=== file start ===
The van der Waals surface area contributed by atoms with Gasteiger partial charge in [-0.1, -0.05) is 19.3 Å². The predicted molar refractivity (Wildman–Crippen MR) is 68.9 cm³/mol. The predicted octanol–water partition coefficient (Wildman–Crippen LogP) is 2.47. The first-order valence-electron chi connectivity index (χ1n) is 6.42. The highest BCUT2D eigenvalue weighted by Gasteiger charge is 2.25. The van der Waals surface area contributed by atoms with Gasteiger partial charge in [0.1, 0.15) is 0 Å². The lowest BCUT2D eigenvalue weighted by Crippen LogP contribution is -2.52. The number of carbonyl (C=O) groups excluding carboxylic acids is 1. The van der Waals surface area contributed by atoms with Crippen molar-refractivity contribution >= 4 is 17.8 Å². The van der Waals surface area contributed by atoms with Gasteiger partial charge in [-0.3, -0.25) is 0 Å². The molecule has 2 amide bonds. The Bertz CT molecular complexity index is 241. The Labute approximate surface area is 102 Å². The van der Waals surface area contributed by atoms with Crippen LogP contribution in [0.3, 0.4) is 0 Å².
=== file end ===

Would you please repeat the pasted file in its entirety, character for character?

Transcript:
The van der Waals surface area contributed by atoms with Gasteiger partial charge in [-0.1, -0.05) is 19.3 Å². The predicted molar refractivity (Wildman–Crippen MR) is 68.9 cm³/mol. The predicted octanol–water partition coefficient (Wildman–Crippen LogP) is 2.47. The first-order valence-electron chi connectivity index (χ1n) is 6.42. The highest BCUT2D eigenvalue weighted by Gasteiger charge is 2.25. The van der Waals surface area contributed by atoms with Gasteiger partial charge in [0.1, 0.15) is 0 Å². The lowest BCUT2D eigenvalue weighted by Crippen LogP contribution is -2.52. The number of carbonyl (C=O) groups excluding carboxylic acids is 1. The van der Waals surface area contributed by atoms with Crippen molar-refractivity contribution >= 4 is 17.8 Å². The van der Waals surface area contributed by atoms with Gasteiger partial charge in [-0.3, -0.25) is 0 Å². The molecule has 2 amide bonds. The Bertz CT molecular complexity index is 241. The Labute approximate surface area is 102 Å². The van der Waals surface area contributed by atoms with Crippen LogP contribution in [0.3, 0.4) is 0 Å².